Review: 2022 Toyota Corolla Cross XLE AWD
Benjamin Franklin, despite his reported propensity for the opposite sex, did have male friends. One was a philosopher with a deformed leg, which had been mangled in an accident. The other leg was, as Franklin records, “remarkably handsome.” Franklin’s buddy used his mismatched appendages to determine who was cool enough to hang. If a stranger regarded the philosopher’s handsome leg first (likely commenting on its muscular nature, perfect skin tone, or appropriate amount of hair), then they had passed the test and were no doubt an optimist. Total friend material. However, if someone commented on the gnarled leg first, the philosopher would show such a diagnosed pessimist the door.
His strategy prompted Franklin to write, “I therefore advise those critical, querulous, discontented, unhappy people, that if they want to be respected and beloved by others, and happy in themselves, they should leave off looking at the ugly leg.”
Which brings us to the Corolla Cross. I could get down in the mud and decry the death of fun automobiles before a tide of rolling plastic beans with uninspiring powertrains. You could even join me in the comments. The Cross, after all, is an SUV riff on an already uninspiring economy car. It also marks Toyota’s third entry in the often-soulless subcompact segment, joining the RAV-4 and the C-HR. (The latter rides on the same TNGA platform and possesses the exact same wheelbase as the Cross.) Plus, figures like 2.0-liter, 170-horsepower, and $32,000 don’t exactly snap heads. However, these mini-SUVs sell well, so they’re here to stay.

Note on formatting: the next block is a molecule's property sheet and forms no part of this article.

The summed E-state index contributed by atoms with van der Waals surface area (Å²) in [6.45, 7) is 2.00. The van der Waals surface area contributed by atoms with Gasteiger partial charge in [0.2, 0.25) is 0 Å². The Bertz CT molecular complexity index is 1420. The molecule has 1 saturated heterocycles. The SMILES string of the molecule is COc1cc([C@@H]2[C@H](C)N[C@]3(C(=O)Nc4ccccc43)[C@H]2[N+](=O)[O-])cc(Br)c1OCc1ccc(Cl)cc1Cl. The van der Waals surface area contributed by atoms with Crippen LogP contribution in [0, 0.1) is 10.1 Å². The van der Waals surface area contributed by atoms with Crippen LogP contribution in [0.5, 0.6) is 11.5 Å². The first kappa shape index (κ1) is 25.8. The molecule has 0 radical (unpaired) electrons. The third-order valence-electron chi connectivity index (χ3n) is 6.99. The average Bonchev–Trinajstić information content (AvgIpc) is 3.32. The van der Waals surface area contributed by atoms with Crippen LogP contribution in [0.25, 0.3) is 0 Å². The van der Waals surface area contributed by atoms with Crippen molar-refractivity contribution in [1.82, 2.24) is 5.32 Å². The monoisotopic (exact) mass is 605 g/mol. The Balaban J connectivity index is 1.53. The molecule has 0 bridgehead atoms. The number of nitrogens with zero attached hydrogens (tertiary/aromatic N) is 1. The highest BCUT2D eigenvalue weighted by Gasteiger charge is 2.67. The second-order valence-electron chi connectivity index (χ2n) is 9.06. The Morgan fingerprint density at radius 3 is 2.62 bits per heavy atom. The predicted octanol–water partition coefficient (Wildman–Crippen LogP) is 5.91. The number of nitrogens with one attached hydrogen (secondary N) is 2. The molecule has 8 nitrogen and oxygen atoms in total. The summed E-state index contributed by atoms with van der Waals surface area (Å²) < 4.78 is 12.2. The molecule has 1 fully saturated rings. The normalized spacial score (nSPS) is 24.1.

Isn’t it best, then, to focus on the handsome leg?
I embarked with the Corolla Cross on a Michigan mid-winter drive over a myriad of terrain. This particular Cross was an XLE, which has all-wheel-drive ($1300). The options list also included a beefed-up infotainment system (an eight-inch touchscreen and a nine-speaker JBL sound system, $1465), a moonroof and power back door ($1250), and adaptive auto-leveling headlights ($615).
The additional options are worth it, especially the sound system. While JBL stereos won’t generally earn the praise of audiophiles, the Corolla Cross’s setup is infinitely better than the toy speakers recently sampled by yours truly in a rental Camry. Also, in the XLE trim, all occupants are treated to some fine Macadamia-colored Soft-Tex seats, which complements the two-tone hard plastic and leatherette throughout the interior. Snazzy enough, and plenty practical. Ergonomic, too.